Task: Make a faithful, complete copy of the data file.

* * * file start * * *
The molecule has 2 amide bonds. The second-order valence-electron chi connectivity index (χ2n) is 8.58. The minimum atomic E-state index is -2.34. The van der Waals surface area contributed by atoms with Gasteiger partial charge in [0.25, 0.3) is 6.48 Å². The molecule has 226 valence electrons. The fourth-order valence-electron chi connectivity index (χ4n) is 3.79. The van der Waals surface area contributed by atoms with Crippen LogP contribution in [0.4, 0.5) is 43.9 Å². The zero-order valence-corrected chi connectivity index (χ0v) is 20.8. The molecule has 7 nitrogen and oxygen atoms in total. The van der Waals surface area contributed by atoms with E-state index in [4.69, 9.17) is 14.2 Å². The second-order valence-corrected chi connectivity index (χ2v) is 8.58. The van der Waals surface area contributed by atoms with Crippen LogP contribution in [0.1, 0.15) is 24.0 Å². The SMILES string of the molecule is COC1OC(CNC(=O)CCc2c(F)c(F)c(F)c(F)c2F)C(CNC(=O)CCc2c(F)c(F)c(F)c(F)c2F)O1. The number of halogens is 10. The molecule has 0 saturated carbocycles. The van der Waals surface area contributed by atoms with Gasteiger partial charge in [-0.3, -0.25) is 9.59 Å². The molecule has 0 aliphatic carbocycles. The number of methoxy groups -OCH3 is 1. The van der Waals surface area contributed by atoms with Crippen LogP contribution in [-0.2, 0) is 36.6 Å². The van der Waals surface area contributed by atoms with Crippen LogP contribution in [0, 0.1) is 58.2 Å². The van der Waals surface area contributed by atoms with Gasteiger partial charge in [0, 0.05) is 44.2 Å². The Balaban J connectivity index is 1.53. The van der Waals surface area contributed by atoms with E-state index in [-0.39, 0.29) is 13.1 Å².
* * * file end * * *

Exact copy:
The molecule has 2 amide bonds. The second-order valence-electron chi connectivity index (χ2n) is 8.58. The minimum atomic E-state index is -2.34. The van der Waals surface area contributed by atoms with Gasteiger partial charge in [0.25, 0.3) is 6.48 Å². The molecule has 226 valence electrons. The fourth-order valence-electron chi connectivity index (χ4n) is 3.79. The van der Waals surface area contributed by atoms with Crippen LogP contribution in [0.4, 0.5) is 43.9 Å². The zero-order valence-corrected chi connectivity index (χ0v) is 20.8. The molecule has 7 nitrogen and oxygen atoms in total. The van der Waals surface area contributed by atoms with E-state index in [4.69, 9.17) is 14.2 Å². The second-order valence-corrected chi connectivity index (χ2v) is 8.58. The van der Waals surface area contributed by atoms with Crippen LogP contribution in [0.1, 0.15) is 24.0 Å². The SMILES string of the molecule is COC1OC(CNC(=O)CCc2c(F)c(F)c(F)c(F)c2F)C(CNC(=O)CCc2c(F)c(F)c(F)c(F)c2F)O1. The number of halogens is 10. The molecule has 0 saturated carbocycles. The van der Waals surface area contributed by atoms with Gasteiger partial charge in [-0.3, -0.25) is 9.59 Å². The molecule has 0 aliphatic carbocycles. The number of methoxy groups -OCH3 is 1. The van der Waals surface area contributed by atoms with Crippen LogP contribution in [-0.2, 0) is 36.6 Å². The van der Waals surface area contributed by atoms with Crippen LogP contribution in [0, 0.1) is 58.2 Å². The van der Waals surface area contributed by atoms with Gasteiger partial charge in [0, 0.05) is 44.2 Å². The Balaban J connectivity index is 1.53. The van der Waals surface area contributed by atoms with E-state index in [-0.39, 0.29) is 13.1 Å².